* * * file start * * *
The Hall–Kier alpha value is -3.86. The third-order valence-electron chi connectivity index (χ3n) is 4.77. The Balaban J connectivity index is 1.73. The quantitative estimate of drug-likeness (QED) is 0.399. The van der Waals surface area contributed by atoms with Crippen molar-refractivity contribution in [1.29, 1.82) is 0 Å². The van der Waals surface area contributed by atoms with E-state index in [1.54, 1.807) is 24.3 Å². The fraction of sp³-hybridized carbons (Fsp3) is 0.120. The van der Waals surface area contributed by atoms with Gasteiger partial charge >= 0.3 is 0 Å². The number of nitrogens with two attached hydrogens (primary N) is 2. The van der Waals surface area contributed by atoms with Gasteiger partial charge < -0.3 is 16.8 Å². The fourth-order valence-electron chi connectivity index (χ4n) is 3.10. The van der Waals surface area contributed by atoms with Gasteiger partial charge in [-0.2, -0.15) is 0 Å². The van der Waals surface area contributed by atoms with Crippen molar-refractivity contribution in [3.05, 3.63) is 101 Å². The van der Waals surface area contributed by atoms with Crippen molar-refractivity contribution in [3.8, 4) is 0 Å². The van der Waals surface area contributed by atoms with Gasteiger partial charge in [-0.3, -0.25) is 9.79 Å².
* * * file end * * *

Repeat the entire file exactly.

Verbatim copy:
The Hall–Kier alpha value is -3.86. The third-order valence-electron chi connectivity index (χ3n) is 4.77. The Balaban J connectivity index is 1.73. The quantitative estimate of drug-likeness (QED) is 0.399. The van der Waals surface area contributed by atoms with Crippen molar-refractivity contribution in [1.29, 1.82) is 0 Å². The van der Waals surface area contributed by atoms with E-state index in [1.54, 1.807) is 24.3 Å². The fraction of sp³-hybridized carbons (Fsp3) is 0.120. The van der Waals surface area contributed by atoms with Gasteiger partial charge >= 0.3 is 0 Å². The number of nitrogens with two attached hydrogens (primary N) is 2. The van der Waals surface area contributed by atoms with Gasteiger partial charge < -0.3 is 16.8 Å². The fourth-order valence-electron chi connectivity index (χ4n) is 3.10. The van der Waals surface area contributed by atoms with Gasteiger partial charge in [-0.2, -0.15) is 0 Å². The van der Waals surface area contributed by atoms with Crippen molar-refractivity contribution in [3.05, 3.63) is 101 Å². The van der Waals surface area contributed by atoms with Crippen molar-refractivity contribution in [3.8, 4) is 0 Å². The van der Waals surface area contributed by atoms with Gasteiger partial charge in [-0.3, -0.25) is 9.79 Å².